Is a SMSF a good fit for me?
Whilst the benefits of a SMSF may seem appealing, the reality is that SMSFs are not for everyone. Before going ahead and establishing a new SMSF, you need to take a moment to understand the requirements of being a trustee, and what it means to maintain a SMSF before you commit.
Here are the key issues to consider before committing to starting a SMSF.
When you establish a new SMSF, you are committing to becoming the trustee of the fund (or alternatively the director of the corporate trustee), and this in turn comes with responsibility. Why is this such a big deal ? Because the trustee of a SMSF carries the legal responsibility for all decisions taken by the SMSF, including running the fund throughout the year, and organising the annual accounting and audit of the fund.
Sure, you can get professional help with these (as most do), however when all is said and done, you, the trustee, carry the ultimate responsibility for ensuring your fund remains compliant with the laws that govern superannuation. Pleading ignorance is not a defence.
You need to have an awareness of what you are able to do / not able to do in terms of the rules and regulations, and commit to adhering to being a 100% compliant super fund.
You will also need to establish an investment strategy for the fund, which implies an involvement in your superannuation that you may not have had when in an industry or retail super fund where all such decisions were made for you.
That may mean a total DIY approach where you make all investment decisions, or it can mean using professional assistance such as using investment research to make those decisions, or it can even mean making life easy by using fully managed portfolios (that are not available in other larger super funds). Either way, you need to have a certain level of involvement and engagement with the investing of your SMSF to really ensure this is a viable vehicle for you.
There is a scare tactic out there (generally perpetuated by those with self interest) that SMSFs are a terrible administrative burden, and that the paperwork and other requirements are overly burdensome.
That is simply untrue. With nearly all SMSFs making use of professional accounting and audit services at year end to complete their annual returns, the vast majority of funds are fairly painless to manage.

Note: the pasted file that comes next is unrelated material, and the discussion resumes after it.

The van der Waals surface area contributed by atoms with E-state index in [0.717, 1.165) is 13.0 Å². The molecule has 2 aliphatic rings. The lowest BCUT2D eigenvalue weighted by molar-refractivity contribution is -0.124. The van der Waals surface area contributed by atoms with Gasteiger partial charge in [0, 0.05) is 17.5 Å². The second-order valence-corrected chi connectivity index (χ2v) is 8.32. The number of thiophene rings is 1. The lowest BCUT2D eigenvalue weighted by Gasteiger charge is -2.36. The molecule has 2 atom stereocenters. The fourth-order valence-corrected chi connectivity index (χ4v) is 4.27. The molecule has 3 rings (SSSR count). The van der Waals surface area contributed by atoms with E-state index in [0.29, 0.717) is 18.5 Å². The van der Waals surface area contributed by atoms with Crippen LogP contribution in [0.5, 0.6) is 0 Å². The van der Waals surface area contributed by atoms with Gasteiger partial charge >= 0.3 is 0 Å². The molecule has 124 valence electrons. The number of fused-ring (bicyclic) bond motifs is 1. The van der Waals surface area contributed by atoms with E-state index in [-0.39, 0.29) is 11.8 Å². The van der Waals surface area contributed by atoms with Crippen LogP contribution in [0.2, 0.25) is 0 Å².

However this come with one caveat – they are only painless IF YOU ARE ORGANISED.
Without doubt, one of the key reasons we have seen trustees get into trouble over the years is due to being completely disorganised, particularly where they can not find documentation to support the transactions of the fund.
However, if you are organised and you maintain your records over the course of the year, then the SMSF can most certainly be a viable super fund vehicle with a relatively simple administrative load.
Due to the ongoing administration and audit costs of a SMSF, it is generally accepted that you need a certain level of funds in your superannuation account (combined with the other potential members of the fund) to make it cost effective & worthwhile to establish in the first place.
There is a figure that is often quoted, which is that you need $200,000 in combined super for a SMSF to be viable. However, we would challenge the idea of fixed figure, as it really all comes down to your assumptions, particularly around how much those annual costs actually are, and how much (as a percentage of your fund) are you willing to pay.
The fact is that there is a wide variance out there in terms of what SMSF administrators will actually charge. If we take an average cost of say $2,000, then on an account balance of $200,000, you would be paying around 1% of your balance in costs. That compares in line with a variety of other large super funds out there, and hence where this $200,000 minimum came from.
However, what if your SMSF administrator only charged you $1,000 (yes, they do exist), particularly if your super fund’s investments and activity are relatively straight forward? This would all of a sudden mean that a $100,000 SMSF balance would also have a cost basis of 1%.
So as a broad guide, if you can keep those fixed annual costs down, then $100,000 of combined balances is certainly reasonable. Lower balances than this may also be feasible, if you have increased contributions coming in over the next few years and you also keep those fixed costs down.
What is clear is that small funds (for example with around $20,000 to $30,000) are generally too small to be SMSFs as the ongoing costs are just too high of a percentage of the fund’s expected (or possible) returns.
And remember, the amounts we are talking about here are the combined balances of the members of the SMSF which can have up to 4 members.